Johnson & Johnson's single-shot vaccine proves effective in trial, but less so than Moderna, Pfizer

Johnson & Johnson COVID-19 Vaccine
Posted at 7:11 AM, Jan 29, 2021

Johnson & Johnson says its single-shot COVID-19 vaccine is effective in preventing severe cases of COVID-19, but not as well as other two-shot variants of the vaccine that are already on the market.

The company released results from its Phase 3 trial on Friday, saying that it was 66% effective in preventing moderate to severe cases of the virus, and 85% effective in preventing the most severe cases of COVID-19.

By contrast, two-shot vaccines made by Pfizer and Moderna were both more than 90% effective in preventing COVID-19. However, because the Johnson & Johnson shot only requires a single dose, a large supply of the vaccine could potentially solve some logistical problems in widespread distribution.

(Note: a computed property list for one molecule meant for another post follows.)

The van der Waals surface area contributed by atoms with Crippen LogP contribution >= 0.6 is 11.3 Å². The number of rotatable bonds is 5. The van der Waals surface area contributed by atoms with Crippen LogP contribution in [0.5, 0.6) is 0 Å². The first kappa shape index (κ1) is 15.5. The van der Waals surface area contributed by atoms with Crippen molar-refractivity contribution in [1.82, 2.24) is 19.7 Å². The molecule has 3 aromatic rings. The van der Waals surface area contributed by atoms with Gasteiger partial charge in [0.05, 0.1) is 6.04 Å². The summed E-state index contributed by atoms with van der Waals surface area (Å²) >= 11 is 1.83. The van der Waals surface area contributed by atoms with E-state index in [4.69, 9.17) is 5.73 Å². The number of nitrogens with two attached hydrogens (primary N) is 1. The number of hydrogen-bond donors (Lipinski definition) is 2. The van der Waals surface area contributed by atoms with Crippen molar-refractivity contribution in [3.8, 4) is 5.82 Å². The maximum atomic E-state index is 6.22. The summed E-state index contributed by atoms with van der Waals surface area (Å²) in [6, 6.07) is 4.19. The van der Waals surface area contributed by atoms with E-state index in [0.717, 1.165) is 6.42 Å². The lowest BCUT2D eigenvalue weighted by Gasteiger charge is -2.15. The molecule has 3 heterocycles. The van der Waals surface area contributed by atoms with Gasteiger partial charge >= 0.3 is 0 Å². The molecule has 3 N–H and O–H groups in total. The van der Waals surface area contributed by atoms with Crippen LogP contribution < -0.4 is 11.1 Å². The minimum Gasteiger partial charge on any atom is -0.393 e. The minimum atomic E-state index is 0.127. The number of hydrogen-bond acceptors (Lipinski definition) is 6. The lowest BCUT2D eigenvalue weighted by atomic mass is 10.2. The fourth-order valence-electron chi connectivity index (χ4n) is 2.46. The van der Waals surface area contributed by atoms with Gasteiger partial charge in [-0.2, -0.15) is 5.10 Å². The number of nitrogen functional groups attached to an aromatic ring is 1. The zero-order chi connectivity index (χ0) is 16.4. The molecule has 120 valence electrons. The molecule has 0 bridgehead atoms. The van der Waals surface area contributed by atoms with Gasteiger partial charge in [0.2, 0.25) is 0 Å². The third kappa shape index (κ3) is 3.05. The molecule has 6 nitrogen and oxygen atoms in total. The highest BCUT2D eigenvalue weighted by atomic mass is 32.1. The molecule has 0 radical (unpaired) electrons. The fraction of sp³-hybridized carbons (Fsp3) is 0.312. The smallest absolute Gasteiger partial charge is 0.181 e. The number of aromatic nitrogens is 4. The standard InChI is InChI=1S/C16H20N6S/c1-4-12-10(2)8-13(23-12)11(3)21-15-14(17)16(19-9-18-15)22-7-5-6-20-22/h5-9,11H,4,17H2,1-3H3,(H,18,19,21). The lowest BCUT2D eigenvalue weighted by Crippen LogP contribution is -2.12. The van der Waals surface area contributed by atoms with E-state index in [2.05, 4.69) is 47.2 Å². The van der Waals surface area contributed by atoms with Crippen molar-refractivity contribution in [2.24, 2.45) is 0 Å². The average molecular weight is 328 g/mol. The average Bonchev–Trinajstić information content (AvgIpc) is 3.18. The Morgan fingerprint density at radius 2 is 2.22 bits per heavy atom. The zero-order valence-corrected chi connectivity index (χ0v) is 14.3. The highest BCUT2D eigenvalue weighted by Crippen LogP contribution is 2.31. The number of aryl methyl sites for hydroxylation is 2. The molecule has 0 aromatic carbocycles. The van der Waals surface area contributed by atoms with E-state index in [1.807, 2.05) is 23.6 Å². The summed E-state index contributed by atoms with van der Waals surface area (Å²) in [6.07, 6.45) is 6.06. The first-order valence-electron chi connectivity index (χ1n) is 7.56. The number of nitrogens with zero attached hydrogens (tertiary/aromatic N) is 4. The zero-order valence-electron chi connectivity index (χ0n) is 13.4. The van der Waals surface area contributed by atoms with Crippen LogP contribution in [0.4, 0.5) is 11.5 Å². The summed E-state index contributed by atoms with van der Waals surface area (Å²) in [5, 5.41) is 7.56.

Johnson & Johnson also said that the vaccine candidate performed better in the U.S. than it did in South Africa, where a mutated form of the virus is spreading throughout the country. According to the Associated Press, the vaccine was 72% effective in preventing moderate to severe cases of COVID-19 in the U.S., while only 57% effective in South Africa.

The company says it will file for Emergency Use Authorization within a week. Johnson & Johnson has already committed to providing 100 million doses of the vaccine by June and could provide doses as soon as it is cleared by the CDC and FDA.

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